(David Huff, P)

By Jon Weisman

Zack Greinke said he felt fine after his rough outing in the Dodgers’ 8-4 loss to San Francisco on Friday, according to Ken Gurnick of, which is all that really matters.

Greinke used up his 76 pitches in 3 2/3 innings. An ill-timed error by Carl Crawford, in which he misjudged a high fly, let the first two of five runs in.

The veteran righty will next pitch in a minor-league game Wednesday, Gurnick tweeted. That would put Greinke on six days’ rest for his scheduled regular-season debut April 7.

Greinke did complete this nifty 3-6-1 double play with a nice stretch at first base.

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A few more links:

  • Kenley Jansen gets his walking boot off Tuesday, tweets Eric Stephen of True Blue L.A. Jansen added that he is aiming for a May 1 return to action.
  • The Dodger infield defense looks like it will fulfill its offseason promise, writes Dylan Hernandez of the Times.
  • At Beyond the Box Score, Matt Goldman looks at what Justin Turner might sustain from his breakout 2014 season and what might regress.
  • Chris Heisey’s Spring Training struggles at the plate are the result of having his mechanics out of whack early on and perhaps trying too hard to compensate, writes J.P. Hoornstra of the Daily News.

In case you missed it: Yasiel Puig asks, ‘Did you see?’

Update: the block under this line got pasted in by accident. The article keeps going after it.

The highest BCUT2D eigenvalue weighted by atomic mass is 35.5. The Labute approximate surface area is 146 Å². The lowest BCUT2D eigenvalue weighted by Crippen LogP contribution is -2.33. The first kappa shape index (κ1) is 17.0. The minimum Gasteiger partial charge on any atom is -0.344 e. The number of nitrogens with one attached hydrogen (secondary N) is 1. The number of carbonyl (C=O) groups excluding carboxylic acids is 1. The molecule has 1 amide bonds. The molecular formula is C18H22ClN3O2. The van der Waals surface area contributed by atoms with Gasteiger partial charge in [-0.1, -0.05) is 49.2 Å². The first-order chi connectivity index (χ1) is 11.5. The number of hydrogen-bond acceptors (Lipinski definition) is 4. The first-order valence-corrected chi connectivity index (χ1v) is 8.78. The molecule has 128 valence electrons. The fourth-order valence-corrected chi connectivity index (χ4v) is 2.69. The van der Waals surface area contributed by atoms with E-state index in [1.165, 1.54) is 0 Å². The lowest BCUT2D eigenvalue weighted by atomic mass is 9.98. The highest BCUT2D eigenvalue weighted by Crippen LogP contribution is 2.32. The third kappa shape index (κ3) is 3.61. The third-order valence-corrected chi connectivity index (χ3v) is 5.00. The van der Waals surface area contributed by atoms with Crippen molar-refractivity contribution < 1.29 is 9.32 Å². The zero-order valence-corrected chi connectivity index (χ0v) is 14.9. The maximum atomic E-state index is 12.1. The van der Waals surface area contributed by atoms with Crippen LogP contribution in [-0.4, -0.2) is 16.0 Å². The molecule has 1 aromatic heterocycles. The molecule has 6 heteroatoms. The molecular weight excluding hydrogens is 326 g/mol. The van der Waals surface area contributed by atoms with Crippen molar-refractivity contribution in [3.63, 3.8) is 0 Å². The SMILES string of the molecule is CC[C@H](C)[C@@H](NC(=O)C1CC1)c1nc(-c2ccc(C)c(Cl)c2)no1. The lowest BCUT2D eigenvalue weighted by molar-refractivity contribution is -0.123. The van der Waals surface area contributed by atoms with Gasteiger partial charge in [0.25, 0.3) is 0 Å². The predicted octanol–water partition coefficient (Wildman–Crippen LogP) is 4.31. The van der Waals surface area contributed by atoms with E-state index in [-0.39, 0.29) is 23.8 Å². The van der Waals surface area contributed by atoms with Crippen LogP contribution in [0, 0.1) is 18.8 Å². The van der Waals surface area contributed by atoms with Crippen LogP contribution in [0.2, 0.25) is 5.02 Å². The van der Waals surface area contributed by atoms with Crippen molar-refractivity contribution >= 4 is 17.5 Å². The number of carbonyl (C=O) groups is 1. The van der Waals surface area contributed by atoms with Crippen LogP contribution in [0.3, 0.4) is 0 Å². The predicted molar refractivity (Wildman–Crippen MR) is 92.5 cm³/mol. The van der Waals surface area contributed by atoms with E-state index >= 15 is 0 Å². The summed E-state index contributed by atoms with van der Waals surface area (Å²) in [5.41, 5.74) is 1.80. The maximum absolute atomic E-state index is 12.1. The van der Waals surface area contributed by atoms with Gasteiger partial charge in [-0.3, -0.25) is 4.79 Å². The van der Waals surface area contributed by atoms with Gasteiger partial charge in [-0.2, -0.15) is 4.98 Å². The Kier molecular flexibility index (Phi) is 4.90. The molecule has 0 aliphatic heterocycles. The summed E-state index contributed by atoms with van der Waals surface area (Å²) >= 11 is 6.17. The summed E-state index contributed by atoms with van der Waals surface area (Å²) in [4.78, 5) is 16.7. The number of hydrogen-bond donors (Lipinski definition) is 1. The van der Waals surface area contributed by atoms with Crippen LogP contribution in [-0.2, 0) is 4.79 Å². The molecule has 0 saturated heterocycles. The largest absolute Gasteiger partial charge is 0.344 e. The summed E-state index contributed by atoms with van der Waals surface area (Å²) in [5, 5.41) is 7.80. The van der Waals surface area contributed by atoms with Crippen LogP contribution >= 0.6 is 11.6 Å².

By Jon Weisman

The Dodgers avoided salary arbitration hearings this year, making deals with A.J. Ellis, Chris Heisey, Kenley Jansen, Juan Nicasio and Justin Turner. The team hasn’t had a salary-arbitration hearing since Joe Beimel’s in 2007 and hasn’t lost one since Terry Adams in 2001.

Elsewhere …

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Tangibles are telling for A.J. Ellis with Dodgers


A.J. Ellis has long established himself as one of the most likeable players on the Dodgers — just ask Clayton Kershaw. But the Dodgers didn’t decide to tender Ellis a contract for 2015 based solely on personality.

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Dodgers sign Barney, retain rights to other arbitration-eligible players

By Jon Weisman

As the 9 p.m. deadline approached tonight to retain the rights to the players eligible for salary arbitration or cut bait, the Dodgers had eight players on the docket — including outfielder Chris Heisey, acquired hours earlier.

Shortly after the deadline, the Dodgers announced they were keeping all eight on board, signing Darwin Barney to a one-year deal and tendering contracts to catchers A.J. Ellis and Drew Butera, infielders Dee Gordon and Justin Turner, pitchers Kenley Jansen and Juan Nicasio, and Heisey.

In theory, all of the players besides Barney could go to salary arbitration, though few if any will.

Dodgers trade Matt Magill for Chris Heisey

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By Jon Weisman

Earlier this evening, the Dodgers traded right-handed pitcher Matt Magill to Cincinnati for outfielder Chris Heisey.

As Eric Stephen of True Blue L.A. notes, the nearly 30-year-old Heisey brings an above-average glove to Los Angeles, a little bit of power and two minor-league options. Magill, who talked about his ups and downs in November, had a 5.21 ERA and 70 strikeouts in 84 2/3 innings with Triple-A Albuquerque this year while allowing 80 hits and 59 walks.

Magill’s best game with the Dodgers was his first, on April 27, 2013, when he held Milwaukee to two runs over 6 2/3 innings with seven strikeouts.